My name is Jessica. I am 55, and I have had fibromyalgia for over 25 years. Fibromyalgia frequently coexists with multiple medical conditions, and I am no exception. I am also bipolar, which predisposes me to fibromyalgia. Chronic pain and bipolar disease is a toxic combination.
Fibromyalgia has changed my life dramatically. I have been a disabled nurse for over 12 years now. Between the bipolar disorder, which is extremely difficult to manage, and the chronic pain, I can no longer hold down a job. Luckily, I was able to get social security benefits with the help of a lawyer who is extremely knowledgeable about the legal pitfalls of being on disability. I get nowhere near the money I used to make, but it does help. I have a very supportive husband, but even he can get frustrated and short-tempered with me—especially lately, as I suddenly lost my godchild in November and have been dealing with bipolar episodes since.
When I have bipolar episodes, I have severe mood swings, from being happy one minute to being so depressed I don’t want to get out of bed. I also sleep poorly, which means I frequently wake up my husband in the middle of the night. I have severe pain at night and restlessness, which is hard on any marriage. Taking care of my house is difficult because I get tired so easily or I am in just too much pain to do it. You are also at greater risk for falls, and I have had multiple falls in the last six months—two requiring trips to the emergency room for stitches. I recently had rotator cuff repair surgery on my dominant shoulder, which makes me more dependent on my husband lately for everything. And I mean everything. Simple things you take for granted are no longer possible. My right arm will be in a sling for a total of six weeks. No driving for six weeks, which means if I need something or need to go to a doctor, I have to ask for help. The typical fibromyalgia patient has appointments with multiple doctors. My husband frequently goes into work at 4 a.m. so he can take me to my appointments in the afternoon.
I have one sister in Switzerland who I last saw three years ago when I made the trip with my elderly parents. We have occasional contact by email or WhatsApp. I have another sister and her family who live out-of-state, so text or cell phone is the best we can do. She has made two plane trips to in last three months since my nephew's death to visit and check on all of us. I have one sister locally who I talk to frequently and see once a week. I try not to burden her with my problems, as she is struggling herself, and her other son is having a difficult time now too. She has had to make time to take me to doctor appointments lately.
I am the healthcare proxy for my 85- and 88-year-old parents. This means taking them to doctor appointments, managing their medication, coordinating community services, dealing with elderly housing, etc. I have had to reschedule all my mom's appointments lately while I have been recovering. Dad can still go with elderly transportation, but there are times I need to go to coordinate his medical care, too. It is a never-ending job seeing their medical needs are met and their wishes respected at all costs. There are days when I don't feel good but have to force myself to assist them. Luckily I am not embarrassed to ask for help for them, as my health has not been good in the last six months. My mom and I usually have a running date for lunch every week but that is on hold right now. Dad has severe back pain from arthritis, so trips out are few and far between.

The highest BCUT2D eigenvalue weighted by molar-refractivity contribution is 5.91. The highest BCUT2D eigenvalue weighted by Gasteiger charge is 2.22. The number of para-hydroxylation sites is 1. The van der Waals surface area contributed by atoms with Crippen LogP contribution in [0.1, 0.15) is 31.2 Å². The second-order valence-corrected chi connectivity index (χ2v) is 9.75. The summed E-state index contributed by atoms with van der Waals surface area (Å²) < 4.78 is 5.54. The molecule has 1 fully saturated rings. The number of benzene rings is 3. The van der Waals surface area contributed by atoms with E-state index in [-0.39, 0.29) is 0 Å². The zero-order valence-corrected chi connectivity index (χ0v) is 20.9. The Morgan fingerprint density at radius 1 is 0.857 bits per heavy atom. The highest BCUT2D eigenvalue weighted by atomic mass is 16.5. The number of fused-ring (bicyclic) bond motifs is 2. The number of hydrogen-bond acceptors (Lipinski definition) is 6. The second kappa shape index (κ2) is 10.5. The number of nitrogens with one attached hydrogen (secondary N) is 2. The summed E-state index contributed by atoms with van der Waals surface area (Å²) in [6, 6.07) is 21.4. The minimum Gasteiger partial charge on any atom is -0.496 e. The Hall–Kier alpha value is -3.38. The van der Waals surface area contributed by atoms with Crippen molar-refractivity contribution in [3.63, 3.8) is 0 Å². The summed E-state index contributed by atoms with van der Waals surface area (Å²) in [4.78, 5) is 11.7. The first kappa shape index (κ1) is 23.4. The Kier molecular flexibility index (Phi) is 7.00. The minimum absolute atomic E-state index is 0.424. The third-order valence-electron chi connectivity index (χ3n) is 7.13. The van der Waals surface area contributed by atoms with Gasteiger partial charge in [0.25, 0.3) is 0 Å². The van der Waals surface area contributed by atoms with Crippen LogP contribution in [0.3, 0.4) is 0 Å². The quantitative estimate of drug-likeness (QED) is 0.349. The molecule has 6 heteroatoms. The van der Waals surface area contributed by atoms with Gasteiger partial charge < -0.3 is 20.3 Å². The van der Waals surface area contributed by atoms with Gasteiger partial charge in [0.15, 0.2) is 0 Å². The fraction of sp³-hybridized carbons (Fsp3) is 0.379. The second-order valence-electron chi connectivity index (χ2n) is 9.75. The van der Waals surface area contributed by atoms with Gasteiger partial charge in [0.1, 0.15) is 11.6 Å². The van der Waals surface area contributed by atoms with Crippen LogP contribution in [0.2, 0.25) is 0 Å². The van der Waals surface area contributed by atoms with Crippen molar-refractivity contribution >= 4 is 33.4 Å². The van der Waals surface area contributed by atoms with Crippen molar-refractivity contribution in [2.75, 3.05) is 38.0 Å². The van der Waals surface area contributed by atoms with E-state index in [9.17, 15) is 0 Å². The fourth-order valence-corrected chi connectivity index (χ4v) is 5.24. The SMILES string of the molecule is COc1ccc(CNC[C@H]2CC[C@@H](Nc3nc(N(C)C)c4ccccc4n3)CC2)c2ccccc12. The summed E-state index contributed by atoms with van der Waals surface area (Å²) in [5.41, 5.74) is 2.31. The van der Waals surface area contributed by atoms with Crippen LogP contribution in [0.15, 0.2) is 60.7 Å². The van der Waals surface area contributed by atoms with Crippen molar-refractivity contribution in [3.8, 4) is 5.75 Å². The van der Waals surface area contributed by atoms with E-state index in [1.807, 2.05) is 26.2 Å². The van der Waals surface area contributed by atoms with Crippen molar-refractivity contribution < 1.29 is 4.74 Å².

Having multiple chronic illnesses causes people to lose friends over the years. I have lost contact with all my friends now, as frequent cancellation and illnesses make relationships difficult.
How has MyFibroTeam changed my life? Well, I have met other people like me with multiple medical conditions. I have friends all over the United States, England, and Australia. MyFibroTeam is built on teams and you learn a lot about each other's lives and struggles. Some of it is discussed on MyFibroTeam and other details discussed privately off-site. Each day you look forward to a picture, hug, or short note from a teammate.
I don't know what I would have done in the last five months without MyFibroTeam. So many prayers were offered to me, gentle hugs, and pictures to make me smile during this extremely difficult time. We support each other in good times and bad. I strongly recommend this site because of this. We reach out to each other if we do not see someone online for several days. We truly care what happens to each other. Cell phone numbers and emails are exchanged on an individual basis. One day I plan on meeting some of my closest friends from this site. My true soul sisters. We refer to each other as brothers and sisters, as we truly are one big family brought together by fibromyalgia.
This article was written by MyFibroTeam member Jessica as part of the Member Spotlight Series. Jessica is a former nurse who has been living with fibromyalgia since 1987.
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